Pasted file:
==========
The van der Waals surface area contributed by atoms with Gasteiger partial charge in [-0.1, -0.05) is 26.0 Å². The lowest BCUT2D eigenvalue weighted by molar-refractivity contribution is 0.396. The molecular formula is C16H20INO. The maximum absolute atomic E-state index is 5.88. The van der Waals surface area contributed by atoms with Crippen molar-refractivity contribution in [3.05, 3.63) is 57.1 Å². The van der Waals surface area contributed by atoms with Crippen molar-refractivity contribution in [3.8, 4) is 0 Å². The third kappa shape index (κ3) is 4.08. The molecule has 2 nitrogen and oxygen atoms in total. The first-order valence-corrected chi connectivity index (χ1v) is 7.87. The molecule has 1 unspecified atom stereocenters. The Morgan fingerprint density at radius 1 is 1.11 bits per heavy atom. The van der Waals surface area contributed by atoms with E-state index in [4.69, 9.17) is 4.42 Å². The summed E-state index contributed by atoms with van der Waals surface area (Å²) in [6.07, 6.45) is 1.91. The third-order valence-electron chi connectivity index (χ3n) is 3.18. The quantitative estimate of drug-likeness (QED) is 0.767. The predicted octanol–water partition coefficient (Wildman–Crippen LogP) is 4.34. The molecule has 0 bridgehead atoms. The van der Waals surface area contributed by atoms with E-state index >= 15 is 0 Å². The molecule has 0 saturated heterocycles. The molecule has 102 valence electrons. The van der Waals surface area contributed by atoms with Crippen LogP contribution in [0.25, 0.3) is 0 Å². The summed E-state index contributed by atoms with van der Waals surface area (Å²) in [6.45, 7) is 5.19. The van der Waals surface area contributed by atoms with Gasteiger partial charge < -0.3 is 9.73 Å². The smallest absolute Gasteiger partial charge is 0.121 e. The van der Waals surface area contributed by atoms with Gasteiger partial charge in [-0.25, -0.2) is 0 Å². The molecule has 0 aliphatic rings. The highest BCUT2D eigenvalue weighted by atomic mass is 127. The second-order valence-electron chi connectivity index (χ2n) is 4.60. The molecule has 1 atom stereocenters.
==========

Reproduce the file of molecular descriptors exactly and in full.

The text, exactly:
The van der Waals surface area contributed by atoms with Gasteiger partial charge in [-0.1, -0.05) is 26.0 Å². The lowest BCUT2D eigenvalue weighted by molar-refractivity contribution is 0.396. The molecular formula is C16H20INO. The maximum absolute atomic E-state index is 5.88. The van der Waals surface area contributed by atoms with Crippen molar-refractivity contribution in [3.05, 3.63) is 57.1 Å². The van der Waals surface area contributed by atoms with Crippen molar-refractivity contribution in [3.8, 4) is 0 Å². The third kappa shape index (κ3) is 4.08. The molecule has 2 nitrogen and oxygen atoms in total. The first-order valence-corrected chi connectivity index (χ1v) is 7.87. The molecule has 1 unspecified atom stereocenters. The Morgan fingerprint density at radius 1 is 1.11 bits per heavy atom. The van der Waals surface area contributed by atoms with E-state index in [4.69, 9.17) is 4.42 Å². The summed E-state index contributed by atoms with van der Waals surface area (Å²) in [6.07, 6.45) is 1.91. The third-order valence-electron chi connectivity index (χ3n) is 3.18. The quantitative estimate of drug-likeness (QED) is 0.767. The predicted octanol–water partition coefficient (Wildman–Crippen LogP) is 4.34. The molecule has 0 bridgehead atoms. The van der Waals surface area contributed by atoms with E-state index >= 15 is 0 Å². The molecule has 0 saturated heterocycles. The molecule has 102 valence electrons. The van der Waals surface area contributed by atoms with Crippen LogP contribution in [0.25, 0.3) is 0 Å². The summed E-state index contributed by atoms with van der Waals surface area (Å²) in [6.45, 7) is 5.19. The van der Waals surface area contributed by atoms with Gasteiger partial charge < -0.3 is 9.73 Å². The smallest absolute Gasteiger partial charge is 0.121 e. The van der Waals surface area contributed by atoms with Gasteiger partial charge in [-0.25, -0.2) is 0 Å². The molecule has 0 aliphatic rings. The highest BCUT2D eigenvalue weighted by atomic mass is 127. The second-order valence-electron chi connectivity index (χ2n) is 4.60. The molecule has 1 atom stereocenters.